Understatement of the year from the The Australian :-)
Latest affair reflects badly on Australia
Comment by MIKE COWARD
WHAT is it about Pakistan which brings out the worst in us? The
furore surrounding Shoaib Akhtar should embarrass Australia.
Little wonder there are good people throughout the sub-continent
who consider Australia to be xenophobic.
Certainly the apparent branding of Shoaib, one of the game's very
few international headliners, bespeaks of cultural elitism.
Already one Australian cricketer has apologised to Shoaib for the hurt
and embarrassment he has been caused and others are expected to
The Australian Cricket Board says it is embarrassed the report about
Shoaib's bowling action was leaked.
And so it should be, for someone in Perth has acted in the most
mischievous manner and done Australian cricket a great disservice.
Only time will tell how much harm has been done.
But it doesn't auger well when you start a season of such potential
with an empty feeling in the pit of your gut.
We should be salivating at the prospect of Shoaib, Wasim Akram,
Saqlain Mushtaq, Mushtaq Ahmed, Saeed Anwar, Ijaz Ahmed and
Yousuf Youhana strutting their stuff before turning our attention to
peerless Sachin Tendulkar and his gifted Indian team-mates including
Rahul Dravid, Sourav Ganguly, Javagal Srinath and Anil Kumble.
But as so often happens when Pakistan are about, there is a
considerable distraction. Australians have distrusted Pakistani
cricketers since the very first Test in 1956, when it is said that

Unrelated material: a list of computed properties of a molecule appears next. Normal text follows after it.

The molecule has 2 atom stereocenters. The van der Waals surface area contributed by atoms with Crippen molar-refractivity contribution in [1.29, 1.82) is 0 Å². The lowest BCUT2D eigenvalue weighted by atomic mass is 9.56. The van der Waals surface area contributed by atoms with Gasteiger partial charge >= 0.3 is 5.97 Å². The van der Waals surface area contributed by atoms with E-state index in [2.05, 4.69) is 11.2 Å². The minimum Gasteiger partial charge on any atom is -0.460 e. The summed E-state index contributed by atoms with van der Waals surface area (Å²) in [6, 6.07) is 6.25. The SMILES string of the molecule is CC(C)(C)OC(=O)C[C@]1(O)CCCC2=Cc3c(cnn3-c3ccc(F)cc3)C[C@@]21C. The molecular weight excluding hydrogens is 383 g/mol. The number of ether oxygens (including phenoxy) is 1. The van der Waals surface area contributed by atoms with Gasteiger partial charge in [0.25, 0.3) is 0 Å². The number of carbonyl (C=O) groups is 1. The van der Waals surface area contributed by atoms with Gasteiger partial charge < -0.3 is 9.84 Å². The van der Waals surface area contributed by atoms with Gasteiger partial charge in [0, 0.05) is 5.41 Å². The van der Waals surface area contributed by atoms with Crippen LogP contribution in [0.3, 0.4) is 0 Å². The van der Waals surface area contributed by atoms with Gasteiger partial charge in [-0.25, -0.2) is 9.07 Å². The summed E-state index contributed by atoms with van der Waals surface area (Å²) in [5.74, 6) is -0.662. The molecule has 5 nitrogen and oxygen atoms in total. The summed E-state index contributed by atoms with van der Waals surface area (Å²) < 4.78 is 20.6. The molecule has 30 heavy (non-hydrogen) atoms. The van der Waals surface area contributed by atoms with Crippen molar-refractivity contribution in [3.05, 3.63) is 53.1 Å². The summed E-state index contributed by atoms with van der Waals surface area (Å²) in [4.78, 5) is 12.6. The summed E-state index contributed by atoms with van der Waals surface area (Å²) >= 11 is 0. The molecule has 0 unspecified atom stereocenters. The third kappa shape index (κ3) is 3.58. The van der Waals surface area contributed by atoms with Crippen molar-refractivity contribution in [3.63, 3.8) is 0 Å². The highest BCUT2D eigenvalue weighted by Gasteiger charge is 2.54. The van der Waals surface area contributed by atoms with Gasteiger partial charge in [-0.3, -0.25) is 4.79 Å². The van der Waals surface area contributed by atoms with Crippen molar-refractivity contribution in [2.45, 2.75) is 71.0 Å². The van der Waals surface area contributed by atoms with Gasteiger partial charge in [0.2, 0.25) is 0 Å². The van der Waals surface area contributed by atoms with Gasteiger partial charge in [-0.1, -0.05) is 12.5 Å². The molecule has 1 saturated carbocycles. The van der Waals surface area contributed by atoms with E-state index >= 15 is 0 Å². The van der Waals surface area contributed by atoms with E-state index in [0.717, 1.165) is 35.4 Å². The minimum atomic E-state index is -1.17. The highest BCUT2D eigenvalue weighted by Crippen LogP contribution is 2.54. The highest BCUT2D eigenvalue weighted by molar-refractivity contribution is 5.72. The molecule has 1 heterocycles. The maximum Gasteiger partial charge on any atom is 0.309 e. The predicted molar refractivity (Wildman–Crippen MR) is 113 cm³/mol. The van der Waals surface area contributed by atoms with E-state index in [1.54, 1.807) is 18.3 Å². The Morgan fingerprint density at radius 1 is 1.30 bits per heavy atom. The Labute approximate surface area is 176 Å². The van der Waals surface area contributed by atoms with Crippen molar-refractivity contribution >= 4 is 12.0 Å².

pebbles were surreptitiously pushed under the matting to give gifted
swing and seam bowler Fazal Mahmood an unfair advantage. Pakistan
won the match.
While it is true Pakistan have done little to help their cause and
credibility in recent years, as *** and match-fixing controversies
have raged, Pakistan skipper Wasim Akram and former captains Mark
Taylor and Aamir Sohail have at the same time worked to improve
On balance, these two teams get on pretty well and it is to be hoped
this latest upheaval does not undermine the considerable gains made
over the past four years.
Thankfully, Shoaib has Wasim as his guru. Wasim has been through it
all and then some and get provide perspective.
As distressing as the hurt to Shoaib was the admission by Wasim that
he was not surprised a malicious whispering campaign was launched
the moment his team reached these shores.
"Why, when some opposition team comes here, do they have a go at
them in such a way instead of praising the talent we have, of saying
he is the fastest bowler and will get some wickets instead of having a
go at him in a negative way?"
This is a reasonable question from one of the game's foremost players
and leaders and it provides something of an insight into the way the
rest of the world can view Australian cricket.
The leaking of the report on Shoaib by Ric Evans, the director of
umpiring in Western Australia, has changed the tenor and focus of
this series before a ball has been bowled.
A week ago everyone was preparing to look at Shoaib for all the right
reasons. Now they may well watch for all the wrong reasons.
This is a great pity and again places Australian cricket in a very poor